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Introduction to Magnetic Particle Inspection

Introduction
Introduction
Basic Principles
History of MPI

Physics
Magnetism
Magnetic
Mat'ls
Magnetic Domains
Magnetic Fields
Electromag. Fields
Field From a Coil
Mag Properties
Hysteresis Loop
Permeability
Field Orientation
Magnetization of Mat'ls
Magnetizing Current
Longitudinal Mag Fields
Circular Mag Fields
Demagnetization
Measuring Mag Fields

Equipment & Materials
Portable Equipment
Stationary Equipment
Multidirectional Equipment
Lights
Field Strength Indicators
Magnetic Particles
Suspension Liquids

Testing Practices
Dry Particles
Wet Suspension
Magnetic Rubber
Continuous & Residual Mag
Field Direction & Intensity
L/D Ratio

Process Control
Particle Concentration
Suspension Contamination
Electrical System
Lighting
Eye Considerations

Example Indications
Visible Dry Powder
Fluorescent Wet

Quizzes

Inspection Using Magnetic Rubber

The magnetic rubber technique was developed for detecting very fine cracks and is capable of revealing finer cracks than other magnetic techniques. Additionally, the technique can be use to examine difficult to reach areas, such as the threads on the inside diameter of holes, where the molded plugs can be removed and examined under ideal conditions and magnification if desired. The tradeoff, of course, is that inspection times are much longer.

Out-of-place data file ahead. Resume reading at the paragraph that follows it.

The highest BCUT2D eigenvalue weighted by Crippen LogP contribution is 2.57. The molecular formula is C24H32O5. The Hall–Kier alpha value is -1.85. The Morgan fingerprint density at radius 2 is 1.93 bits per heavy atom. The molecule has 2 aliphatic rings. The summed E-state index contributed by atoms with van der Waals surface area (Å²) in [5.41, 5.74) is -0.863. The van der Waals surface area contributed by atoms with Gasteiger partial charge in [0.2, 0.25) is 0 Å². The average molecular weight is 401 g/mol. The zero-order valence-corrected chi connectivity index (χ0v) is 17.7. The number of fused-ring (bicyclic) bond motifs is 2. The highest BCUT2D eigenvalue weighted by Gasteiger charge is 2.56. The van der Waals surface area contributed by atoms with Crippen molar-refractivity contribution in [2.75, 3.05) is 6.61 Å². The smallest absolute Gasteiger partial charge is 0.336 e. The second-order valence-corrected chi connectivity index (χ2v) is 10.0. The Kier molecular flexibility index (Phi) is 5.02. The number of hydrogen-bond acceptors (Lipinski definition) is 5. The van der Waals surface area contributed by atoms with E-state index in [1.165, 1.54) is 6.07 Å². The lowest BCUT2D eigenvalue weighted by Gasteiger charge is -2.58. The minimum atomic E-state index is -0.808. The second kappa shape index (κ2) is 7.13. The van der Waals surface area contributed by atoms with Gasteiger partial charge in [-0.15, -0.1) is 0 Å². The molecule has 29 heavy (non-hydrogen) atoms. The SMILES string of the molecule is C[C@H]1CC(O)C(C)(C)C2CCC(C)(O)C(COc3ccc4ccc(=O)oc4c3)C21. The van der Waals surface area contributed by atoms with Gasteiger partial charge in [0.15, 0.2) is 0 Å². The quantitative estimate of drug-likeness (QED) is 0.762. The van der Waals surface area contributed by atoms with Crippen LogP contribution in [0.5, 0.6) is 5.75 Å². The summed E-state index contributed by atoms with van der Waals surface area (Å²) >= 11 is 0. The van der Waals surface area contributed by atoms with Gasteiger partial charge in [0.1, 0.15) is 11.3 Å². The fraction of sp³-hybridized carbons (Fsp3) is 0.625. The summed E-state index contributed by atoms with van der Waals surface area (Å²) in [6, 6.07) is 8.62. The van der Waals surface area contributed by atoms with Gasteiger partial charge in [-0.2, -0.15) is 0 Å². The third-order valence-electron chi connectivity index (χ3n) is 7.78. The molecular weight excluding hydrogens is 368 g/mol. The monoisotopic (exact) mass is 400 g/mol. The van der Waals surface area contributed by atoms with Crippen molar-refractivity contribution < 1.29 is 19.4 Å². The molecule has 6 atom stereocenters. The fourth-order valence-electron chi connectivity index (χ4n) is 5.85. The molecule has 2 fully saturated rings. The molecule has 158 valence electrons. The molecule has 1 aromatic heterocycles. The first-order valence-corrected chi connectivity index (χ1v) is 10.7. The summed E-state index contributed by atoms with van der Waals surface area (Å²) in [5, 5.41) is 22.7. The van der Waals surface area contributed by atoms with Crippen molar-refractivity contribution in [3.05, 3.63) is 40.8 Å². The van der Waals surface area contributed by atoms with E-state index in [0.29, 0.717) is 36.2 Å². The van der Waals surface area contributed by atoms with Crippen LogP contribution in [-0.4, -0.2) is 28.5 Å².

The techniques uses a liquid (uncured) rubber containing suspended magnetic particles. The rubber compound is applied to the area to be inspected on a magnetized component. Inspections can be performed using either an applied magnetic field, which is maintained while the rubber sets (active field), or the residual field from magnetization of the component prior to pouring the compound. A dam of modeling clay is often used to contain the compound in the region of interest. The magnetic particles migrate to the leakage field caused by a discontinuity. As the rubber cures, discontinuity indications remain in place on the rubber.

The rubber is allowed to completely set, which takes from 10 to 30 minutes. The rubber cast is removed from the part. The rubber conforms to the surface contours and provides a reverse replica of the surface. The rubber cast is examined for evidence of discontinuities, which appear as dark lines on the surface of the molding. The molding can be retained as a permanent record of the inspection.

Magnetic rubber methods requires similar magnetizing systems used for dry method magnetic particle tests. The system may include yokes, prods, clamps, coils or central conductors. Alternating, direct current, or permanent magnets may be used to draw the particles to the leakage fields. The direct current yoke is the most common magnetization source for magnetic rubber inspection.